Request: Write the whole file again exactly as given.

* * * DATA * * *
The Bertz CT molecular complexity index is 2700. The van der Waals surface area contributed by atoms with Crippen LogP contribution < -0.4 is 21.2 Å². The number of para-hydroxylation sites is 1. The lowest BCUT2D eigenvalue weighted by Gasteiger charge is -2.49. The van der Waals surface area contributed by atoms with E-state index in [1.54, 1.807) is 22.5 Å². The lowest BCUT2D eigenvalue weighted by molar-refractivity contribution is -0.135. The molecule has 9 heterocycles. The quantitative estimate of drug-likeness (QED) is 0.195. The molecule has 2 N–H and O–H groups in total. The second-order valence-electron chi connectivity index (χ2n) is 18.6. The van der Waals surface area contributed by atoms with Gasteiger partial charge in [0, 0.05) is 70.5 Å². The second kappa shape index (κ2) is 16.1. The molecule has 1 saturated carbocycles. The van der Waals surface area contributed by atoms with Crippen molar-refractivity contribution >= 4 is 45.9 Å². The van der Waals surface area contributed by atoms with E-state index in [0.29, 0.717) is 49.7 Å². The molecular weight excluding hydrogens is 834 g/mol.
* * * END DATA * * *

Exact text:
The Bertz CT molecular complexity index is 2700. The van der Waals surface area contributed by atoms with Crippen LogP contribution < -0.4 is 21.2 Å². The number of para-hydroxylation sites is 1. The lowest BCUT2D eigenvalue weighted by Gasteiger charge is -2.49. The van der Waals surface area contributed by atoms with E-state index in [1.54, 1.807) is 22.5 Å². The lowest BCUT2D eigenvalue weighted by molar-refractivity contribution is -0.135. The molecule has 9 heterocycles. The quantitative estimate of drug-likeness (QED) is 0.195. The molecule has 2 N–H and O–H groups in total. The second-order valence-electron chi connectivity index (χ2n) is 18.6. The van der Waals surface area contributed by atoms with Gasteiger partial charge in [0, 0.05) is 70.5 Å². The second kappa shape index (κ2) is 16.1. The molecule has 1 saturated carbocycles. The van der Waals surface area contributed by atoms with Crippen molar-refractivity contribution >= 4 is 45.9 Å². The van der Waals surface area contributed by atoms with E-state index in [0.29, 0.717) is 49.7 Å². The molecular weight excluding hydrogens is 834 g/mol.